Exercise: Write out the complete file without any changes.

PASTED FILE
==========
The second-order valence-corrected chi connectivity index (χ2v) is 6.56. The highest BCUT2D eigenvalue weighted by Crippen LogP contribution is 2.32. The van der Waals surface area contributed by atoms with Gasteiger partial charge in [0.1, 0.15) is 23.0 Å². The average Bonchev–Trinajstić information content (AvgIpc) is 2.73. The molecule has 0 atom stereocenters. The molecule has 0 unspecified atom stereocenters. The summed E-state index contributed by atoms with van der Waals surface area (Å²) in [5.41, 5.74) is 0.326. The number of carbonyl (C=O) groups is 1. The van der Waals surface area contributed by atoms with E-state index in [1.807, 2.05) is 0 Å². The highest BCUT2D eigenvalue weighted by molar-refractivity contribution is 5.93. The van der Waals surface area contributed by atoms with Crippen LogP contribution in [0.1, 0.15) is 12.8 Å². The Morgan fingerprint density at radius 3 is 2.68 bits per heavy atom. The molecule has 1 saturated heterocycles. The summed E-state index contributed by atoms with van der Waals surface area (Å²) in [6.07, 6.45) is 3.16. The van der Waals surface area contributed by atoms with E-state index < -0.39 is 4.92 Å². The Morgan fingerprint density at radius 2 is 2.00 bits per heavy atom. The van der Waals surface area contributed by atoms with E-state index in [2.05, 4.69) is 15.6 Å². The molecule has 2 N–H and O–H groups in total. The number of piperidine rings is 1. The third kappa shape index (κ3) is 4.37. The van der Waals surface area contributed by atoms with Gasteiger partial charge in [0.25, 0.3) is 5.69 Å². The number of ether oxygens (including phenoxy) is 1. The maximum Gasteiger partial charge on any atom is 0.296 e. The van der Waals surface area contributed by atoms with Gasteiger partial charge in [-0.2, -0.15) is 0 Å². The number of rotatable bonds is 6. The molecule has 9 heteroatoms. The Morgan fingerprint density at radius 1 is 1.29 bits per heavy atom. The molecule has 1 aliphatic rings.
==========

The second-order valence-corrected chi connectivity index (χ2v) is 6.56. The highest BCUT2D eigenvalue weighted by Crippen LogP contribution is 2.32. The van der Waals surface area contributed by atoms with Gasteiger partial charge in [0.1, 0.15) is 23.0 Å². The average Bonchev–Trinajstić information content (AvgIpc) is 2.73. The molecule has 0 atom stereocenters. The molecule has 0 unspecified atom stereocenters. The summed E-state index contributed by atoms with van der Waals surface area (Å²) in [5.41, 5.74) is 0.326. The number of carbonyl (C=O) groups is 1. The van der Waals surface area contributed by atoms with E-state index in [1.807, 2.05) is 0 Å². The highest BCUT2D eigenvalue weighted by molar-refractivity contribution is 5.93. The van der Waals surface area contributed by atoms with Crippen LogP contribution in [0.1, 0.15) is 12.8 Å². The Morgan fingerprint density at radius 3 is 2.68 bits per heavy atom. The molecule has 1 saturated heterocycles. The summed E-state index contributed by atoms with van der Waals surface area (Å²) in [6.07, 6.45) is 3.16. The van der Waals surface area contributed by atoms with E-state index < -0.39 is 4.92 Å². The Morgan fingerprint density at radius 2 is 2.00 bits per heavy atom. The van der Waals surface area contributed by atoms with E-state index in [2.05, 4.69) is 15.6 Å². The molecule has 2 N–H and O–H groups in total. The number of piperidine rings is 1. The third kappa shape index (κ3) is 4.37. The van der Waals surface area contributed by atoms with Gasteiger partial charge in [0.25, 0.3) is 5.69 Å². The number of ether oxygens (including phenoxy) is 1. The maximum Gasteiger partial charge on any atom is 0.296 e. The van der Waals surface area contributed by atoms with Gasteiger partial charge in [-0.2, -0.15) is 0 Å². The number of rotatable bonds is 6. The molecule has 9 heteroatoms. The Morgan fingerprint density at radius 1 is 1.29 bits per heavy atom. The molecule has 1 aliphatic rings.